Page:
THE BIRTH, AND STRANGE AFTER-DEATH, OF IMPERIAL ENGLAND by Donal Kennedy


A few weeks ago I turned on the TV to behold one Willoughby de Broke speaking to his Peers in theHouse of Lords on behalf of UKIP.

I had a double-take, for I thought he had been buried, together with the Third Home Rule Bill, way back in 1912.

So I checked him out and found I had been observing the 21st Baron, in a line going back to the 15th century, and thinking I was beholding the resurrected 19th Baron, his grandfather, whose name I recalled from reading George Dangerfield’s “The Strange Death of Liberal England” nearly fifty years ago.

Dangerfield depicted the 19th Baron thus – ” genial and sporting young peer, whose face bore a pleasing resemblance to a horse …he had quite a gift for writing, thought clearly and was not more than two hundred years behind his time” He was a founder of “The British League for the Support of Ulster and the Union.”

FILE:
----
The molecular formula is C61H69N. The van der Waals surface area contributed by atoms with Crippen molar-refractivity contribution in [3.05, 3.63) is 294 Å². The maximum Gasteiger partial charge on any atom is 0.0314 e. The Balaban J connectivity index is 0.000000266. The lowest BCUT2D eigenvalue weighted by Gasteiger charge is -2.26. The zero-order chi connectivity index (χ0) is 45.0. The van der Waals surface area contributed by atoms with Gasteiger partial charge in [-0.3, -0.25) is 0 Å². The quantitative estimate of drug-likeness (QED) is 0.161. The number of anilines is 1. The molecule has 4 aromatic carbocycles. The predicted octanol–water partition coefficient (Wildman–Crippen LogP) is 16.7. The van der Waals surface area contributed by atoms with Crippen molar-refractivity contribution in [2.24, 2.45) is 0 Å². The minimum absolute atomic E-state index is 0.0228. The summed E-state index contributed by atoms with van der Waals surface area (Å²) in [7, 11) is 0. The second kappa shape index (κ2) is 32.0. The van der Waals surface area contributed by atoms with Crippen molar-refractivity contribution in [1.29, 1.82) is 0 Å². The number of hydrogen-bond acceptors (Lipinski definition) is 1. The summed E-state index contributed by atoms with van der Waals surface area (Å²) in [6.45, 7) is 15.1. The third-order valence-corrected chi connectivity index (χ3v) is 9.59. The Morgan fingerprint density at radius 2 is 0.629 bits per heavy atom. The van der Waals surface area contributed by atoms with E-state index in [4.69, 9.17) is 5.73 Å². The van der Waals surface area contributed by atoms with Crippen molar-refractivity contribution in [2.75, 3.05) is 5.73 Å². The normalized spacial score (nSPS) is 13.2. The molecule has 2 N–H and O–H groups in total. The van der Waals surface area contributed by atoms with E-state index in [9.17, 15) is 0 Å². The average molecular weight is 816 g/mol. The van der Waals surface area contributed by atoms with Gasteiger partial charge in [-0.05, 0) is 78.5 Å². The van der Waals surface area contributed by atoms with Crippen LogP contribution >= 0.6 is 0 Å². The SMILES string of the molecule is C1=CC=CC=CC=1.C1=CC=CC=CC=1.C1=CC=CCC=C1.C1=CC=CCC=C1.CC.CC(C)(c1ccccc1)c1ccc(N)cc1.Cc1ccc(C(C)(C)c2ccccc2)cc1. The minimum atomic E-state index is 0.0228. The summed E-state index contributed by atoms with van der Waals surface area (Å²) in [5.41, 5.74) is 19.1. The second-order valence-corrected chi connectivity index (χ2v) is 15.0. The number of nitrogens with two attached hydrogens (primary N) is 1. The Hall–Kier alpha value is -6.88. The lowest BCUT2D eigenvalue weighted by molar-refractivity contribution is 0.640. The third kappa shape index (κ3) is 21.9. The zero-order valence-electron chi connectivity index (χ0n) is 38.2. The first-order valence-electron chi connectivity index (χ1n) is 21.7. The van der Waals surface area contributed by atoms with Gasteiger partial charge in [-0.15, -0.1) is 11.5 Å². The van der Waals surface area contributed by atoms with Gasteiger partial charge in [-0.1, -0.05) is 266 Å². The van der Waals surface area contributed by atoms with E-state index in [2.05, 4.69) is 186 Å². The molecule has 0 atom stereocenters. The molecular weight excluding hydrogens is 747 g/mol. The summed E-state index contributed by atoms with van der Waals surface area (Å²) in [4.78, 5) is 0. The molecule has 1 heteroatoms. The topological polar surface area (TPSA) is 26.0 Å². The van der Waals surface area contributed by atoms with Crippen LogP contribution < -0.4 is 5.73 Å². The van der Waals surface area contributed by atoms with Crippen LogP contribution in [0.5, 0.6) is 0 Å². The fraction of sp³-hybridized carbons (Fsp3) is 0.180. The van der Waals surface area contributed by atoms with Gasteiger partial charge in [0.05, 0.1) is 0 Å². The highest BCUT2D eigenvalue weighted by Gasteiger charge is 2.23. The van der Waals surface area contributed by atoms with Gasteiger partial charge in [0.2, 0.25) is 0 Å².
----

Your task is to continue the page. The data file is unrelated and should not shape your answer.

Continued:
But if the 19th Baron was not more than 200 hundred years behind his time in 1912, it seems that John Redwood MP, once lampooned by Private Eye as “Dracula” (the Undead Vampire), is nearly 500 years behind ours, because he has been drawing sustenance from a claim of 1533 –

“Where by divers sundry old authentic histories and chronicles it is manifestly declared and stated that this realm of England is an Empire, and so had been accepted in the world……..”

If you think that, by neither naming a single old authentic history, nor even a single new, revisionist one, nor a similarly adjectival chronicle, that someone was diving or ducking, and you could well be right.

But the claimant’s diving did him little good in the end. Nor did his ducking do him much good at his other extremity, when his King, Henry VIII, for whose benefit he had acted, repaid Thomas Cromwell with the chop.

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